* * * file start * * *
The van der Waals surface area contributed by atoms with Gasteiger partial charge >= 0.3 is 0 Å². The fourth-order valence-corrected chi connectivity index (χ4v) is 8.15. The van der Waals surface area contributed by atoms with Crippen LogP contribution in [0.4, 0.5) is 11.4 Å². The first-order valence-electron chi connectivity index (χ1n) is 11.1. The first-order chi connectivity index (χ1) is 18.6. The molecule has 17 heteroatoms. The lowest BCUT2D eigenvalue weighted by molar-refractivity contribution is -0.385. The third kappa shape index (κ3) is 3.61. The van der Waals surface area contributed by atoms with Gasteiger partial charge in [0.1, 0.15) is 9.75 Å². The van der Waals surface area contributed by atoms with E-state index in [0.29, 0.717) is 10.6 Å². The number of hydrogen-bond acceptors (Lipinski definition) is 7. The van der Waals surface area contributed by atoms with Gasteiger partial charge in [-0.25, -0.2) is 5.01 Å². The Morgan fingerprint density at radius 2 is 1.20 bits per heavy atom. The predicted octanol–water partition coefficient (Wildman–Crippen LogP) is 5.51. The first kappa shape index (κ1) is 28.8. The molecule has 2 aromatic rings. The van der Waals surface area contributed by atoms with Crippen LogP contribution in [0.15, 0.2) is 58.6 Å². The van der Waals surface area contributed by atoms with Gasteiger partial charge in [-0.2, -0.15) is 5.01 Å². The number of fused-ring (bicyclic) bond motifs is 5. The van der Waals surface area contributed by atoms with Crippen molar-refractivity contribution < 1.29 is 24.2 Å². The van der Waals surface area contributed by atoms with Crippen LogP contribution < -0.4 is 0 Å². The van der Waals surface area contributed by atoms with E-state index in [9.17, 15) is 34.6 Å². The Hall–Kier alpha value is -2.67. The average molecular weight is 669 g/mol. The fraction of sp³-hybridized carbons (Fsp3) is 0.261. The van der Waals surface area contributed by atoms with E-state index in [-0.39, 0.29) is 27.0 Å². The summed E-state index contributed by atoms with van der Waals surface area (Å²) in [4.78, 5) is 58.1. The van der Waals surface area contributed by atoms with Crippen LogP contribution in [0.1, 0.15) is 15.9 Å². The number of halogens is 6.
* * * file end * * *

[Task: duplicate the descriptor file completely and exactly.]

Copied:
The van der Waals surface area contributed by atoms with Gasteiger partial charge >= 0.3 is 0 Å². The fourth-order valence-corrected chi connectivity index (χ4v) is 8.15. The van der Waals surface area contributed by atoms with Crippen LogP contribution in [0.4, 0.5) is 11.4 Å². The first-order valence-electron chi connectivity index (χ1n) is 11.1. The first-order chi connectivity index (χ1) is 18.6. The molecule has 17 heteroatoms. The lowest BCUT2D eigenvalue weighted by molar-refractivity contribution is -0.385. The third kappa shape index (κ3) is 3.61. The van der Waals surface area contributed by atoms with Gasteiger partial charge in [0.1, 0.15) is 9.75 Å². The van der Waals surface area contributed by atoms with E-state index in [0.29, 0.717) is 10.6 Å². The number of hydrogen-bond acceptors (Lipinski definition) is 7. The van der Waals surface area contributed by atoms with Gasteiger partial charge in [-0.25, -0.2) is 5.01 Å². The Morgan fingerprint density at radius 2 is 1.20 bits per heavy atom. The predicted octanol–water partition coefficient (Wildman–Crippen LogP) is 5.51. The first kappa shape index (κ1) is 28.8. The molecule has 2 aromatic rings. The van der Waals surface area contributed by atoms with Crippen LogP contribution in [0.15, 0.2) is 58.6 Å². The van der Waals surface area contributed by atoms with Gasteiger partial charge in [-0.2, -0.15) is 5.01 Å². The number of fused-ring (bicyclic) bond motifs is 5. The van der Waals surface area contributed by atoms with Crippen molar-refractivity contribution < 1.29 is 24.2 Å². The van der Waals surface area contributed by atoms with Crippen LogP contribution < -0.4 is 0 Å². The van der Waals surface area contributed by atoms with E-state index in [9.17, 15) is 34.6 Å². The Hall–Kier alpha value is -2.67. The average molecular weight is 669 g/mol. The fraction of sp³-hybridized carbons (Fsp3) is 0.261. The van der Waals surface area contributed by atoms with E-state index in [-0.39, 0.29) is 27.0 Å². The summed E-state index contributed by atoms with van der Waals surface area (Å²) in [4.78, 5) is 58.1. The van der Waals surface area contributed by atoms with Crippen LogP contribution in [0.1, 0.15) is 15.9 Å². The number of halogens is 6.